Perhaps no other country apart from Pakistan would have opted to carry out military operations of the kind demanded by the US in return for the payment of $ 10 billion. By accepting that amount and due to the open-ended nature of the so-called “war on terror,” Pakistan has restricted its options while trying to wriggle out of this unending battle between the world’s only superpower and the Islamic militants led by Al Qaeda and other assorted groups. Pakistan may have saved itself from the ire of the US in the wake of the 9/11 attacks after aligning with Washington but the losses to its economy, sovereignty, democracy and peace are much more than the $10 billion paycheque that it got from Washington in return for its services as an active ally of NATO in the “war on terror.” In fact, there is no way that these huge losses could be quantified.

Probably the economic losses could be put into figures but the damage to the self-esteem of Pakistani people due to loss of sovereignty is unquantifiable. So is the damage suffered by democratic institutions as a result of the west’s blind support for Pakistan’s military ruler, General Pervez Musharraf, who was above reproach after agreeing to become the most trusted US ally in the “war on terror.” It isn’t proper for sections of the western media to describe Pakistan as the most dangerous country in the world after having played a role in creating conditions that hastened its destabilization.

One cannot underestimate the seriousness of the situation now that no less a person than the US president has termed Pakistan’s tribal areas as a place from where the next major attack against America could originate. Before George W Bush, a similar warning came from CIA chief Michael Hayden, who has repeatedly claimed that bin Laden and other Al-Qaeda figures hiding in the tribal areas could be planning new terrorist attacks against the US. If the US has made up its mind that bin Laden, its public enemy number one, is hiding in Pakistan’s tribal areas, then there is not much that Islamabad can do to dispute this claim except meekly asking it to pinpoint his hideout so that it could be attacked.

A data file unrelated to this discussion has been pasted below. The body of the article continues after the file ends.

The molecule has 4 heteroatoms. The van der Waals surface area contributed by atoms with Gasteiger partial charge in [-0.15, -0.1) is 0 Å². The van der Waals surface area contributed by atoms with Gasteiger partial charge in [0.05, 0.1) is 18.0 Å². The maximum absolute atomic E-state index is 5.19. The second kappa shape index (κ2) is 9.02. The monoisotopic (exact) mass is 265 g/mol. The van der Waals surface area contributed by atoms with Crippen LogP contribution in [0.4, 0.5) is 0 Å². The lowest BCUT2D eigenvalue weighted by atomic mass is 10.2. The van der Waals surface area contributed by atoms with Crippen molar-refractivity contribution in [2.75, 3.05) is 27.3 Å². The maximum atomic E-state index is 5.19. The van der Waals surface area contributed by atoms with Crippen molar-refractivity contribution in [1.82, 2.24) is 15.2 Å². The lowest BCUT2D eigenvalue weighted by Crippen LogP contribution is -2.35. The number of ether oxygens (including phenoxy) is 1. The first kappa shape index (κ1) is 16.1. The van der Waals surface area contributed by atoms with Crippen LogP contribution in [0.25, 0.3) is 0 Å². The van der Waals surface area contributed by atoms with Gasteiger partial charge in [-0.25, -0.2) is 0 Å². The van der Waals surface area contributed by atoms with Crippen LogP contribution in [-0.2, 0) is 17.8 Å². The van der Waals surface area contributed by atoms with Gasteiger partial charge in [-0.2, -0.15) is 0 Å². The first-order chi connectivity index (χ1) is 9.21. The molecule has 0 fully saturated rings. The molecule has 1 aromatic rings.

But the US apparently doesn’t know bin Laden’s hideout or it would have attacked it by now as its pilotless Predators flying unchallenged in Pakistan’s skies have been doing in recent years. We all know that the US has given itself the right to attack such hideouts on Pakistan’s soil and none can stop it from carrying out more missile strikes in case it got hold of actionable intelligence about the presence of bin Laden or any other Al Qaeda figure or their Taliban hosts. And this is despite the knowledge that the Al Qaeda founder hasn’t been seen in person since the 2001 US invasion of Afghanistan. The only place where he is regularly visible are television screens in videotapes prepared and sent out by Al Qaeda’s publicity wing.

The US government and its intelligence agencies would have to “do more” to lend credibility to their claim that bin Laden and his deputy Dr Ayman al-Zawahiri were hiding in Pakistan’s tribal areas and plotting new 9/11-like attacks. This is all the more necessary considering the unjust and arrogant US decision to justify its invasion and occupation of Iraq to deny Saddam Hussein the ability to produce weapons of mass destruction and threaten the west. Almost the same argument is now being used to bully Iran and it would not be surprising if Pakistan’s new democratic government is forced to continue with the failed Musharraf-era “war on terror” policy by highlighting the still unverifiable threat that our tribal areas present to the US and rest of the west.

The writer is executive editor of The News International based in Peshawar. Email: bbc@pes.comsats.net.pk